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So as you know, I stopped writing lengthy reviews on this site this year, keeping the blog as more of a film diary of sorts.  Lo and behold,...

Thursday, December 29, 2016

Movie Review - Ghostbusters

Ghostbusters (2016)
Starring Melissa McCarthy, Kristen Wiig, Kate McKinnon, Leslie Jones, Andy Garcia, Neil Casey, and Chris Hemsworth
Directed by Paul Feig

There was much brouhaha over the fact that 2016's iteration of the classic Ghostbusters was being fronted by a quartet of women instead of a quartet of men.  Internet taunts and nasty comments were bandied about by anonymous individuals behind computer screens about how women aren't funny and couldn't possibly headline of film of this ilk.  While that's all certainly uncalled for, what's really unfortunate is that this version of Ghostbusters isn't good -- those initial trailers which were ridiculed across the World Wide Web were justly criticized because director and co-writer Paul Feig has crafted a numbingly painful supernatural action comedy that starts off incredibly promising and then begins to fail set piece by set piece until it makes its way to its disappointingly dull finale.  And the worst part of it is that it's not the fault of the quartet of actresses onscreen, yet the foursome shouldered much of the criticism lodged at the film.

Quite frankly, a plot summary isn't really necessary here -- four gals get together and eventually try and hunt down some ghosts before the supernatural beings take over the city of New York.  Kristen Wiig and Melissa McCarthy take center stage during the film's initial scenes as a dueling duo who once worked together before drifting apart and I must admit that I found myself laughing out loud more than once as they tossed one-liners back and forth at each other.  Thirty minutes in and I was wondering why in the world this flick was so lambasted upon its release.  Gradually, Kate McKinnon works her way into the mix as a kooky mechanic of sorts (her role was praised the most, yet I found it a bit one-note and reminiscent of many an SNL character of hers) and Leslie Jones gets added as an NYC subway operator who calls upon the ghostbusting gang to investigate an occult occurrence on a subway track.  McKinnon and Jones are both fine, but they begin to take away from the more successful camaraderie of Wiig and McCarthy.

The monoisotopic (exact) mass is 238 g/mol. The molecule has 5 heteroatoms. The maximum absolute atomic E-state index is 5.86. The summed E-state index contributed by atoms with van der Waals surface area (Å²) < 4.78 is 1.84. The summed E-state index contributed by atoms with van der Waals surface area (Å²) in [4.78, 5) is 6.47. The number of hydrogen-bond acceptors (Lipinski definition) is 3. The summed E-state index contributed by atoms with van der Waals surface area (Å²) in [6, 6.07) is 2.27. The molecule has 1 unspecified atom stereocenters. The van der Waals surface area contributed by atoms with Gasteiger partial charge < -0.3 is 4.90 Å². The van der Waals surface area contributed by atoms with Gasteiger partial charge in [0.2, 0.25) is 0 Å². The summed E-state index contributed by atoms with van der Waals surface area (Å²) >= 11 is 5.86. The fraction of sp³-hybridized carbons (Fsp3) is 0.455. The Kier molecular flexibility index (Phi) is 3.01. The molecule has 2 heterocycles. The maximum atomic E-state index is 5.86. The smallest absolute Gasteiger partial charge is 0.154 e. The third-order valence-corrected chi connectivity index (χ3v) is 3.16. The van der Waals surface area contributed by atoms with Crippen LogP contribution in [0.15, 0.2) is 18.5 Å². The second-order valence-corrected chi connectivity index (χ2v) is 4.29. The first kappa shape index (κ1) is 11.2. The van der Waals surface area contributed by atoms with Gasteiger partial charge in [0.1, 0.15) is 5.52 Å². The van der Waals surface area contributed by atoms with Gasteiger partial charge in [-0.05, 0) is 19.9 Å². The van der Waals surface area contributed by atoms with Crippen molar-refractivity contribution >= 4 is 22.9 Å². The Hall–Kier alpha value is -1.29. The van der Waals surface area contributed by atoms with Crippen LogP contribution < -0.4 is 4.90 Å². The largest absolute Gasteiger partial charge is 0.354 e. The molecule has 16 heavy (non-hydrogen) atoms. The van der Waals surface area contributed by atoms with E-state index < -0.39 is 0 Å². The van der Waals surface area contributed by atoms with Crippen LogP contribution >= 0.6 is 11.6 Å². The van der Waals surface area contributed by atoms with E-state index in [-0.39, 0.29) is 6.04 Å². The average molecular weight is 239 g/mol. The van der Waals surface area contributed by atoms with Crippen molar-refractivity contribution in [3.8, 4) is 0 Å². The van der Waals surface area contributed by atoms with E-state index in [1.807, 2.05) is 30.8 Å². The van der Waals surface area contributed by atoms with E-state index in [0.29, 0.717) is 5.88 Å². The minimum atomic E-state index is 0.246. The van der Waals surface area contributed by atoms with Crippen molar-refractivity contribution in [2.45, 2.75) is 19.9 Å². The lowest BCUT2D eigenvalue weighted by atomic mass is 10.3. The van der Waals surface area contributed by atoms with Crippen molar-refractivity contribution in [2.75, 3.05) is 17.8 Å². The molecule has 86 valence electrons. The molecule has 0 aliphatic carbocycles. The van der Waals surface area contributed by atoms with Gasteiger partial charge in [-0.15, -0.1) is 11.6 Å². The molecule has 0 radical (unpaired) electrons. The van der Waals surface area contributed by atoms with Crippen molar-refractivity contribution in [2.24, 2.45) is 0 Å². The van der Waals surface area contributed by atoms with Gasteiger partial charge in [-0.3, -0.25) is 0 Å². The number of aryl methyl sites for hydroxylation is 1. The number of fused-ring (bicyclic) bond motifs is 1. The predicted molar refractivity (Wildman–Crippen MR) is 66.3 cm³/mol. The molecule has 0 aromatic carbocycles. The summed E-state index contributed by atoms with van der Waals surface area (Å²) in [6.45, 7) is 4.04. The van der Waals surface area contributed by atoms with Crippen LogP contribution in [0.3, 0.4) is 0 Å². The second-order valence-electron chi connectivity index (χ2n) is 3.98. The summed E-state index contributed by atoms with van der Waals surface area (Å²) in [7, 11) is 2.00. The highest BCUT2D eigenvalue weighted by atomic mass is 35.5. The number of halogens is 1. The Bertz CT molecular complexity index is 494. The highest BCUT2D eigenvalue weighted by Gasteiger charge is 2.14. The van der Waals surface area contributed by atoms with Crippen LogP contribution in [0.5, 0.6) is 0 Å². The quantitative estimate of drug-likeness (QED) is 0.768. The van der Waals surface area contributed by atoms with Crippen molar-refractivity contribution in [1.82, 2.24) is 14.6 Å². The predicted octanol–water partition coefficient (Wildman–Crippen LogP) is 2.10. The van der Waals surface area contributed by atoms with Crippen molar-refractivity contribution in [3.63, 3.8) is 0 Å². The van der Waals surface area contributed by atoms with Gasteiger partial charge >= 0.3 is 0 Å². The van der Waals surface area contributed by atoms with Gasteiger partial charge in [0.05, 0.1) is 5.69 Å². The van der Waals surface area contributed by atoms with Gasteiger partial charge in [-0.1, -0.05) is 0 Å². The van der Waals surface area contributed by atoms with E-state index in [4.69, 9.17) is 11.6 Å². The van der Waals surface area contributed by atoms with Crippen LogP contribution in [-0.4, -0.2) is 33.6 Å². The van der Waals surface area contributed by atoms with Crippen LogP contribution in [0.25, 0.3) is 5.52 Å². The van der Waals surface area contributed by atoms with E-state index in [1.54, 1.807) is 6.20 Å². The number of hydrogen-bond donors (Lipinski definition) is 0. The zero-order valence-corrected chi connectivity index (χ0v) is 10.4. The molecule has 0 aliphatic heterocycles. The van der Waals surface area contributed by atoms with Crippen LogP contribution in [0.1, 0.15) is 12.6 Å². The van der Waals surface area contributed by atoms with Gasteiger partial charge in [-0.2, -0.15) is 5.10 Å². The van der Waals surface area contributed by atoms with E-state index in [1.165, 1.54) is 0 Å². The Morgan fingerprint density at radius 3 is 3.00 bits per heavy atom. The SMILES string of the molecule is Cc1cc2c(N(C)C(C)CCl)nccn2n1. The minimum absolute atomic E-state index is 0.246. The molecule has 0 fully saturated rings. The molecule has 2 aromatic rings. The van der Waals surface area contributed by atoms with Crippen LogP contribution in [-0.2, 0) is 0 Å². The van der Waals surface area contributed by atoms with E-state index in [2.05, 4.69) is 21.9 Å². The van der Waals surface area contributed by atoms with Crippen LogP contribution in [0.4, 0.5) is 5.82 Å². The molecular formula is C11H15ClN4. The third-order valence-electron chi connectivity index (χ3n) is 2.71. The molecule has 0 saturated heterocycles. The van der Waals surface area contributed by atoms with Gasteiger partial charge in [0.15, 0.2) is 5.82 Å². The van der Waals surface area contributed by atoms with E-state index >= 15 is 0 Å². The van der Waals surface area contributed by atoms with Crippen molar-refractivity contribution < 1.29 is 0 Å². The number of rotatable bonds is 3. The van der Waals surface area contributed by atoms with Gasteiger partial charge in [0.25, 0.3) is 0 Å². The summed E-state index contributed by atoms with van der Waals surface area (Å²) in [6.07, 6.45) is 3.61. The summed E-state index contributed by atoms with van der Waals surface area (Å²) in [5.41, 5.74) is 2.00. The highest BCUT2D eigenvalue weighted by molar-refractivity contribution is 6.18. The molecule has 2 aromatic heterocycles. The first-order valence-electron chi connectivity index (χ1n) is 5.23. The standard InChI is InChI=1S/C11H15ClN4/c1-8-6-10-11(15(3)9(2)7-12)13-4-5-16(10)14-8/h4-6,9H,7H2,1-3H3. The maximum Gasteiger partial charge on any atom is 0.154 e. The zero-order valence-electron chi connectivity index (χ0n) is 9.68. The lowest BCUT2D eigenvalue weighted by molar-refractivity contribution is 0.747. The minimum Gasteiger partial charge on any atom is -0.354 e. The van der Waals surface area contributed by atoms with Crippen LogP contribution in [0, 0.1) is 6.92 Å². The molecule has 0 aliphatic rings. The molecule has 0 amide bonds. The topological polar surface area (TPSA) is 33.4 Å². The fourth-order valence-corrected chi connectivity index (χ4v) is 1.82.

And then writers Paul Feig and Katie Dippold just throw everything down the drain with attempts at creating a variety of set pieces in which our female quartet fights ghosts and the whole movie falls apart.  The action aspects are a jumbled mess.  The comedy bits become tired.  Worst of all, the whole film becomes dreadfully boring.  Feig (as a director) has had his share of hits and misses in my book, and this falls on the miss side.  While I would've loved to have seen a resurrection of the Ghostbusters franchise, this female-fronted flick just doesn't fit the bill as the ladies here aren't helped by the behind-the-scenes team.

The RyMickey Rating:  D+

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